Digestive troubles? Could it be linked to stressful studies?

Sep 15 2020Louise

Digestive troubles? Could it be linked to stressful studies?

Although summer is on the horizon, May can often be a stressful time for many of us as it’s exam time, yet again. It’s the last stretch after a year of hard work before you can relax and enjoy some sunshine, but it can easily get the better of us.  

Stress shouldn’t be underrated; it can really have significant impact on the body, both mentally and physically. Here I explore some of the effects stress can have and what can be done to help.

Stressy symptoms  

The exams are looming which you’re no doubt stressed about, but now you’ve got all these weird and wonderful symptoms to contend with which are now only adding to the worry! What could they mean, will they go away and how can you control them in the meantime? Here I discuss what to expect when it comes to the effects of stress on your digestive system:

Butterflies in your tummy – The unsettling sensation of having ‘butterflies in your tummy’ is common if we are stressed or nervous about an upcoming event; this is thought to occur as a result of the connection between our brain and our digestive system. An intricate network of nerves are thought to run between the two and, as you worry or stress, physical symptoms can emerge – including that flutter in your tum!

Going to the loo more often – As with the butterflies, running to the loo more often is another physical symptom of stress. This all links back to some inbuilt survival instincts. See, traditionally in times of stress (which were mainly physical threats), we had to be in tip top physical condition. This means that any extra weight (quite literally) could potentially weigh us down, so we’d need to get rid of this ASAP. And - you guessed it - a quick and easy way to shift some weight quickly is to go the loo!

So, in times of stress, waste tends to move through our system more quickly and the nerves in and around our urinary tract and bowel can become more sensitive which means we may find ourselves nipping to the loo more often. Although this may be disconcerting, not to mention inconvenient if you are trying to study, it is often a short-lived problem.

Feeling extra gassy – As food moves more quickly through the digestive system, problem gas can also crop. Again, much like the more frequent toilet trips, this can be inconvenient but in many cases the symptoms are only as short-lived as the stress you are experiencing. Just make sure that questionable food choices aren’t adding to the problem as we’ll discuss a little later.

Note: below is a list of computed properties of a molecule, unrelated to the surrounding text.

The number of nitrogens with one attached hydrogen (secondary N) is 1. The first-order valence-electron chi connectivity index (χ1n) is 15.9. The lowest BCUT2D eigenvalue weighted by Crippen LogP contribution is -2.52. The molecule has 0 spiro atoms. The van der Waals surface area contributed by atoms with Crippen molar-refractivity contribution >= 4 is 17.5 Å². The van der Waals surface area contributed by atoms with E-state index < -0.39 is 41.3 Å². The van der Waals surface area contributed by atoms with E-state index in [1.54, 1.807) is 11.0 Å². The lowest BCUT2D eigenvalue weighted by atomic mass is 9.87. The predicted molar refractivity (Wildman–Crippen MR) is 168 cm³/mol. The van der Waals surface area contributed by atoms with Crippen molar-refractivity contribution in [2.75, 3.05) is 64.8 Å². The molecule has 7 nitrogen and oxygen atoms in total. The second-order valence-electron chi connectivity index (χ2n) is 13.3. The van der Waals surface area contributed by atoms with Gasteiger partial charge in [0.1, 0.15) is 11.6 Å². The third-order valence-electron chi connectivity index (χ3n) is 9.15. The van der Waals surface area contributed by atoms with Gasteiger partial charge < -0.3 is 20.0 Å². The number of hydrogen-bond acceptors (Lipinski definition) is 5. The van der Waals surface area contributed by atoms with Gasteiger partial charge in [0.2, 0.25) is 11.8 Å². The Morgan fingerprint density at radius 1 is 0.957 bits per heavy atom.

Lack of appetite – In times of stress it’s natural not to feel as hungry as normal, but it is important to eat. You need to fuel your body (and your brain!) for what’s to come, so try not to let your nerves get the better of you and stick to your regular meals.

Others – although not so related to the digestive system, other symptoms such as feeling sweaty, a more rapid heartbeat, or having trouble sleeping could all suggest that stress is getting the better of you and it’s time to take some action.

Stress relieving home remedies

If stress is getting you down, there are some simple steps you can take at home to help keep those levels under control:

Don’t let healthy habits slip – if you’re frantically trying to cram in lots of last minute revision, then convenience food may be top of mind, but try not to scrimp on fresh foods. Processed foods will be more likely to be full of fat and sugar which will only leave you feeling worse for wear. Fresh foods are packed full of all the nutrients that you’ll need for optimal brain power over the coming weeks. Taking some time out in the kitchen can also be therapeutic so it could be well worth your time!

Keep hydrated – Water is super important but it’s so easily forgotten, especially when you’re working hard! However, even being very slightly dehydrated canaffect your cognitive functions so have a water bottle or glass of water readily available so you can happily sip away throughout your study time.

Get enough sleep – It can often be tempting to stay up late into the night in a desperate bit to cram some extra work in, but I can assure you that if you’re sleep deprived you’ll only risk limiting your progress. Get a good night’s sleep to help you feel refreshed and raring to go the next day.

Take some time out – Although study break should of course be used for studying, you still need to take some time out now and again. This will help keep stress to a minimum and boost productivity – after so long you’ll only find you get more easily distracted anyway. Do something you enjoy or get outside and have a break in the fresh air.

Managing stress with flower essences

If you’re struggling to balance your studies with some chill time, then adding some flower essences to your regime could help you cope that little bit better:

Bowel Essence – if a nervous tum is proving hard to settle then try some Bowel Essence to help calm erratic bowel movements.

Craving Essence – if you find you can’t help but reach for the sweet treats during study time then Craving Essence can help – highs and lows in blood sugar will only lead to energy slumps and mood swings which are the last thing you need during this spell!

Emergency Essence – if you really struggle with the whole concept of study break then Emergency Essence would be your best option. This can help boost your mood and mind, whilst also helping to keep you calm and comforted during this tricky time.